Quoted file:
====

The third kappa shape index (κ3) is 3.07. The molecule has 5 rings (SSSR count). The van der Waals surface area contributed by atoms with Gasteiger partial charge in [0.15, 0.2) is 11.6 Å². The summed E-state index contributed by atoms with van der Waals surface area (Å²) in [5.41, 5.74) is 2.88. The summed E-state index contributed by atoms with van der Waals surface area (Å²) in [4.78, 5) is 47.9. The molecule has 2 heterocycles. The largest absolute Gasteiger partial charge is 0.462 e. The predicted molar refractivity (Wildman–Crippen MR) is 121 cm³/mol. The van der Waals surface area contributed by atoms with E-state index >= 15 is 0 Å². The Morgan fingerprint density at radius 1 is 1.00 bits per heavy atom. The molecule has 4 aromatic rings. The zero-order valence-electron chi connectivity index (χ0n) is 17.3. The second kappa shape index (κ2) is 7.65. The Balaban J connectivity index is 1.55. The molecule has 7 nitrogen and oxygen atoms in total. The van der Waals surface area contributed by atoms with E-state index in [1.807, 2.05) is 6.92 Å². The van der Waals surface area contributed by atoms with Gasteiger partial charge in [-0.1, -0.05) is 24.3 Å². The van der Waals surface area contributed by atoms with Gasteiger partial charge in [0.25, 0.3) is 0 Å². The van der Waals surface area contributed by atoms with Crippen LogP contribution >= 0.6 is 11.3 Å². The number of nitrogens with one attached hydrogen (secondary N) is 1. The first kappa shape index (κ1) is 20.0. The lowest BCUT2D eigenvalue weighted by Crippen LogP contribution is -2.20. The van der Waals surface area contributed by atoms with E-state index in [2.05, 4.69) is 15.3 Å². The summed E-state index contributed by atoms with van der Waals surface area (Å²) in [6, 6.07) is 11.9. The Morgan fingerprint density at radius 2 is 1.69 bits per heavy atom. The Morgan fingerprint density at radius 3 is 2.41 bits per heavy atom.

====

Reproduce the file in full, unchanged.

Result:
The third kappa shape index (κ3) is 3.07. The molecule has 5 rings (SSSR count). The van der Waals surface area contributed by atoms with Gasteiger partial charge in [0.15, 0.2) is 11.6 Å². The summed E-state index contributed by atoms with van der Waals surface area (Å²) in [5.41, 5.74) is 2.88. The summed E-state index contributed by atoms with van der Waals surface area (Å²) in [4.78, 5) is 47.9. The molecule has 2 heterocycles. The largest absolute Gasteiger partial charge is 0.462 e. The predicted molar refractivity (Wildman–Crippen MR) is 121 cm³/mol. The van der Waals surface area contributed by atoms with E-state index >= 15 is 0 Å². The Morgan fingerprint density at radius 1 is 1.00 bits per heavy atom. The molecule has 4 aromatic rings. The zero-order valence-electron chi connectivity index (χ0n) is 17.3. The second kappa shape index (κ2) is 7.65. The Balaban J connectivity index is 1.55. The molecule has 7 nitrogen and oxygen atoms in total. The van der Waals surface area contributed by atoms with E-state index in [1.807, 2.05) is 6.92 Å². The van der Waals surface area contributed by atoms with Gasteiger partial charge in [-0.1, -0.05) is 24.3 Å². The van der Waals surface area contributed by atoms with Gasteiger partial charge in [0.25, 0.3) is 0 Å². The van der Waals surface area contributed by atoms with Crippen LogP contribution >= 0.6 is 11.3 Å². The number of nitrogens with one attached hydrogen (secondary N) is 1. The first kappa shape index (κ1) is 20.0. The lowest BCUT2D eigenvalue weighted by Crippen LogP contribution is -2.20. The van der Waals surface area contributed by atoms with E-state index in [2.05, 4.69) is 15.3 Å². The summed E-state index contributed by atoms with van der Waals surface area (Å²) in [6, 6.07) is 11.9. The Morgan fingerprint density at radius 2 is 1.69 bits per heavy atom. The Morgan fingerprint density at radius 3 is 2.41 bits per heavy atom.